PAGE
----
Medvedev threat
 
Kupriyanov said Ukraine had sent a letter saying it is taking 60 million cubic metres a day of Russian gas from transit pipelines.
 
"This is the volume that European consumers won't get," Kupriyanov said.
 
The amount would have effectively reduced exports to Europe by 17 per cent.
 
The European Union said on Wednesday that Ukraine had not told it about any moves on transit gas.
 
Dmitry Medvedev, the Russian president elect, had threatened further cuts in gas to Ukraine unless a the $600m debt was settled and a 2008 contract signed.
 
Viktor Yushchenko, the Ukrainian president, insisted on Wednesday that Ukraine would not disrupt gas supplies to Europe because it would use stored gas to make up its commitments.
 
'Reliable partner'
 
Before the Gazprom statement, Yulia Tymoshenko, the Ukrainian prime minister and Yushchenko's political rival, also said that Ukraine would uphold its commitments to Europe.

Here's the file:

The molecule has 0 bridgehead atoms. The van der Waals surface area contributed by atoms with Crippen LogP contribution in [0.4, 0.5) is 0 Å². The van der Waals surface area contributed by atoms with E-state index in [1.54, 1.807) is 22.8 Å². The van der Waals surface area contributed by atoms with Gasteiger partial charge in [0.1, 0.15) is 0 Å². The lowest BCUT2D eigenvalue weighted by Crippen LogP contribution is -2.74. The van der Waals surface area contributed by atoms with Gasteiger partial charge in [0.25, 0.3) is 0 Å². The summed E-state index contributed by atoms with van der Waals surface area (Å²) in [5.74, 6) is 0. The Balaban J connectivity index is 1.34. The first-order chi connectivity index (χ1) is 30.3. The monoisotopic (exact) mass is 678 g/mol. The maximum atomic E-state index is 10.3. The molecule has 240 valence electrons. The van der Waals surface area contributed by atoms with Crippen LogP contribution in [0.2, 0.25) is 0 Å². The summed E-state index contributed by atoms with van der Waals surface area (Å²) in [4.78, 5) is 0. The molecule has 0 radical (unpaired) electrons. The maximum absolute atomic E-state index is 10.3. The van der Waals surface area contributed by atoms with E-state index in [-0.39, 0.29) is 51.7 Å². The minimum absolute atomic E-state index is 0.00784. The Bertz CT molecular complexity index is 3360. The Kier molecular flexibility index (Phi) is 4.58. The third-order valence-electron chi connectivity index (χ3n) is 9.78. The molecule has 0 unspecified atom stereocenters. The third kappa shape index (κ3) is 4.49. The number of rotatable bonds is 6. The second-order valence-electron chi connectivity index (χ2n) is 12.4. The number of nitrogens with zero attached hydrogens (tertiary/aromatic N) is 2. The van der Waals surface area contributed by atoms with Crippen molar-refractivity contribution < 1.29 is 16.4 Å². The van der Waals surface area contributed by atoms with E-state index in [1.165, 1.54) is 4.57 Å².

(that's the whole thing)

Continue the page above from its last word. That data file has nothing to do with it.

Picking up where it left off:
"Ukraine is a reliable partner. We will not stray one iota from our obligations in terms of exporting natural gas to European countries," she said.

The development mirrors a pricing dispute between Ukraine and Gazprom in 2006, when Russian gas supplies to Europe were briefly disrupted in the middle of the winter.
 
The row raised fears among European nations and prompted the EU to question the reliability of Gazprom as the supplier of a quarter of Europe's gas.
 
The EU and the US had called on the two sides to find a peaceful solution to the latest dispute.
 
On Tuesday, Tom Casey, the deputy spokesperson for the state department, said: "This dispute underscores the need for greater transparency in the Russia-Ukraine gas trade and also highlights again ... that there needs to be a predictable flow of energy for Ukraine and the rest of the European market."